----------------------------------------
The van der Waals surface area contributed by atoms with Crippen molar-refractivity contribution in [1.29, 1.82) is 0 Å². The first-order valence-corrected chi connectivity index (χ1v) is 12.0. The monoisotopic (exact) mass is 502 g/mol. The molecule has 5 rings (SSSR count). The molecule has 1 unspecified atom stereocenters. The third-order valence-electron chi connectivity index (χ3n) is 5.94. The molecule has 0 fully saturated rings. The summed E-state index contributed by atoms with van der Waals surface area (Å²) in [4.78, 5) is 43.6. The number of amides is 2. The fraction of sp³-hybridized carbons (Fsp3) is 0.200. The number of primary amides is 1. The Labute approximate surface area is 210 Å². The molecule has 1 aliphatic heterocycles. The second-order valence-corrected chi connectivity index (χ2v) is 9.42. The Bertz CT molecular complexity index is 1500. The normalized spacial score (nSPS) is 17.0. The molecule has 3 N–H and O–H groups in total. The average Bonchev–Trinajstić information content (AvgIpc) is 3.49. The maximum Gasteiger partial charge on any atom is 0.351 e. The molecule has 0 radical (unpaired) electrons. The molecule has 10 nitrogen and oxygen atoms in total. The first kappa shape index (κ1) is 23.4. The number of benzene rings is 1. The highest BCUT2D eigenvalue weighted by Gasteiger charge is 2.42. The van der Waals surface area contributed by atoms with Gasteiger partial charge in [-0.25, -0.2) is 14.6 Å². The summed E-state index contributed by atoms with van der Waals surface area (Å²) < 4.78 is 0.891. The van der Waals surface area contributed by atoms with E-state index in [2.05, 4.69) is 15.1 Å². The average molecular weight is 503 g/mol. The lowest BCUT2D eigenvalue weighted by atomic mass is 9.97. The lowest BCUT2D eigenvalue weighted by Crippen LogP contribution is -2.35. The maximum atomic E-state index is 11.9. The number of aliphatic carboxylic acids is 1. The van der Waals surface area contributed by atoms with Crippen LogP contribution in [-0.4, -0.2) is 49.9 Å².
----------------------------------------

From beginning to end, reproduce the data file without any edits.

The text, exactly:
The van der Waals surface area contributed by atoms with Crippen molar-refractivity contribution in [1.29, 1.82) is 0 Å². The first-order valence-corrected chi connectivity index (χ1v) is 12.0. The monoisotopic (exact) mass is 502 g/mol. The molecule has 5 rings (SSSR count). The molecule has 1 unspecified atom stereocenters. The third-order valence-electron chi connectivity index (χ3n) is 5.94. The molecule has 0 fully saturated rings. The summed E-state index contributed by atoms with van der Waals surface area (Å²) in [4.78, 5) is 43.6. The number of amides is 2. The fraction of sp³-hybridized carbons (Fsp3) is 0.200. The number of primary amides is 1. The Labute approximate surface area is 210 Å². The molecule has 1 aliphatic heterocycles. The second-order valence-corrected chi connectivity index (χ2v) is 9.42. The Bertz CT molecular complexity index is 1500. The normalized spacial score (nSPS) is 17.0. The molecule has 3 N–H and O–H groups in total. The average Bonchev–Trinajstić information content (AvgIpc) is 3.49. The maximum Gasteiger partial charge on any atom is 0.351 e. The molecule has 0 radical (unpaired) electrons. The molecule has 10 nitrogen and oxygen atoms in total. The first kappa shape index (κ1) is 23.4. The number of benzene rings is 1. The highest BCUT2D eigenvalue weighted by Gasteiger charge is 2.42. The van der Waals surface area contributed by atoms with Gasteiger partial charge in [-0.25, -0.2) is 14.6 Å². The summed E-state index contributed by atoms with van der Waals surface area (Å²) < 4.78 is 0.891. The van der Waals surface area contributed by atoms with E-state index in [2.05, 4.69) is 15.1 Å². The average molecular weight is 503 g/mol. The lowest BCUT2D eigenvalue weighted by atomic mass is 9.97. The lowest BCUT2D eigenvalue weighted by Crippen LogP contribution is -2.35. The maximum atomic E-state index is 11.9. The number of aliphatic carboxylic acids is 1. The van der Waals surface area contributed by atoms with Crippen LogP contribution in [-0.4, -0.2) is 49.9 Å².